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Teacher Newsmagazine Volume 19, Number 3, Nov./Dec. 2006

BC's worst school just may be its best

by Gary Mason

According to the Fraser Institute’s most recent rankings of British Columbia elementary schools, the picture doesn’t get much grimmer than Roosevelt Park in Prince Rupert. Out of the 1,009 schools rated, Roosevelt Park and two others tied for last.

What a morale booster for parents, students, and teachers at Roosevelt Park. The lousiest school in the province. Roosevelt Park’s overall rating out of 10 was 0.0% for 2004–05. That compares with St. George’s, an independent boys school in Vancouver, which scored a perfect 10.

Of course, there are a few things that the rankings don’t take into account.

You know, just little things the teachers at schools such as St. George’s and others never have to worry about. Like the fact that 71% of the children entering Kindergarten this year at Roosevelt Park were deemed "at risk."

What does that mean? It means they did not possess the basic language skills children should possess by the time they’re ready to enter the school system.

Many of the kids entering Kindergarten at Roosevelt Park don’t know their colours, for instance, don’t know the difference between an apple and a banana.

Many of them have the language skills of a three-year-old. Or less.

The Fraser Institute’s rankings are based on results from the Foundation Skills Assessment (FSA), a province-wide test in reading, writing, and numeracy. It is administered each spring to children in Grades 4 and 7.

Oh yeah, that’s another thing about Roosevelt Park.

Of the 20 pupils who took the FSA test in Grade 4 last year, only 11 had actually been in the school since Kindergarten. There is usually a 50% turnover of pupils from year to year. So, even though many of the children at Roosevelt taking the assessment test each year have received most of their schooling elsewhere, Roosevelt gets stuck with the results.

Many of Roosevelt’s classrooms are filled with children who have "issues," as they say. Many are affected by fetal alcohol syndrome. In some classes there might be eight or nine children with special needs. Many children have witnessed horrible violence at home. Or have had to deal with other traumas.

One girl just finishing Grade 6 at Roosevelt was recently asked by her teacher, as part of a class exercise, what her earliest childhood memory was. She said she remembered one night when she was seven being left at home alone by her mother who went out for a few drinks.

When she didn’t return, the little girl decided to pack up her younger sisters—one was three, the other a newborn—because she feared the people from Children and Family Services would come and apprehend them.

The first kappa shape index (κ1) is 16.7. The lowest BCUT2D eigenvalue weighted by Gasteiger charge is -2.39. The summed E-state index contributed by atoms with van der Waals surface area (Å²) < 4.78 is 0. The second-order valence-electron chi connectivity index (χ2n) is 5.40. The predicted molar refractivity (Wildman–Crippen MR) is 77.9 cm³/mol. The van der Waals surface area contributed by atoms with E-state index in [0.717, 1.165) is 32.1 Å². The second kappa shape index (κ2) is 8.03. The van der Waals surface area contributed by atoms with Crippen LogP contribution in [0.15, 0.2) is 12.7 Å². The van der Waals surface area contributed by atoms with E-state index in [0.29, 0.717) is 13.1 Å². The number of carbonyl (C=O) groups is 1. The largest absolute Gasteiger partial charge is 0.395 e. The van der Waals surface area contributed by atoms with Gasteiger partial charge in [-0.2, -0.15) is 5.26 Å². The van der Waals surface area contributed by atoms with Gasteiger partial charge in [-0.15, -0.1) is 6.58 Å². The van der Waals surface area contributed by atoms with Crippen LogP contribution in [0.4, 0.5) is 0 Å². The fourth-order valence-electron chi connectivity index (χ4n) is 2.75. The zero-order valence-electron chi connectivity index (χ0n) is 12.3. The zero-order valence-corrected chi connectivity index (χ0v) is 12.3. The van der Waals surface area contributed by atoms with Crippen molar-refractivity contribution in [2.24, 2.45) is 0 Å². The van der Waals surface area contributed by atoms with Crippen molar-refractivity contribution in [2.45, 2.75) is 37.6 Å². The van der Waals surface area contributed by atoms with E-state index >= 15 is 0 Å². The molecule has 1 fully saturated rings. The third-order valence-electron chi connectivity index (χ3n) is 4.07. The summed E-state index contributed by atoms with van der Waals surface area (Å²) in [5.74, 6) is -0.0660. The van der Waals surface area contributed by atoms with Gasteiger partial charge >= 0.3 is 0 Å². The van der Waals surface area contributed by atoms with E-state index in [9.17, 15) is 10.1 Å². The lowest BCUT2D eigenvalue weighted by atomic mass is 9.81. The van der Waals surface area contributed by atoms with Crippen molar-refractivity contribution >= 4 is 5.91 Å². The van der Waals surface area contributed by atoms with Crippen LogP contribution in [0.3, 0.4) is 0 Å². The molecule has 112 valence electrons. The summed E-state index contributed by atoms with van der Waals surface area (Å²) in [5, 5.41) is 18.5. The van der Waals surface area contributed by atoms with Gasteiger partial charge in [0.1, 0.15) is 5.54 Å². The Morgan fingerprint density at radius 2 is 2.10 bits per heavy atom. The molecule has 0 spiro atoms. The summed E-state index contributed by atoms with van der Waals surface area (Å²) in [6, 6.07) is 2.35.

It was the middle of the night and the three had to descend a steep staircase from their house. The seven-year-old was trying to manage a buggy and lost control. It went rattling down the stairs with the baby in it, knocking over the three-year-old at the bottom. Thankfully, everyone was okay.

By the time the girl told this story, she’d been in five foster homes. A couple of years ago, 40 of the school’s 200 pupils were in government care. That’s another thing the Fraser Institute rankings don’t tell you.

Roosevelt Park offers suicide programs. Why? Because once a month or so, a child at the school discloses to someone that she or he is thinking of ending it all. Seems the kids at Roosevelt have things on their minds other than the FSA. Who would have thought?

The "lousiest school in the province" has piloted a wonderful new program called Parents as Literacy Supporters, or PALS. It teaches parents how to help their children read and write. You see, many of the parents weren’t taught themselves.

There’s another program called Parents and Children Education Services, or PACES. It’s also a first in British Columbia. It offers parents advice on basic parenting skills such as how to play with your children and how to stimulate their minds. At Roosevelt Park, as much of the work is about helping the parents as the students.

Roosevelt Park has piloted a number of programs. In fact, it’s been so successful that educators from far and wide have arrived at the school to see the programs in action.

The Prince Rupert Daily News did an article on the Fraser Institute’s latest rankings and how Roosevelt Park finished dead last. That must have made the kids feel even better about themselves, don’t you think?

Steve Riley, the school’s principal, just shakes his head. What are you going to do? "We’re trying to fix kids here," he said in an interview. "That’s a bigger challenge than getting their FSA results up. There are so many factors in the kids’ lives here that affect their schooling, it’s not even funny."

Factors the Fraser Institute’s rankings don’t take into account. Which is why the "lousiest school in the province" may just be the best.

Reprinted with permission from The Globe and Mail, June 13, 2006, gmason@globeandmail.com.


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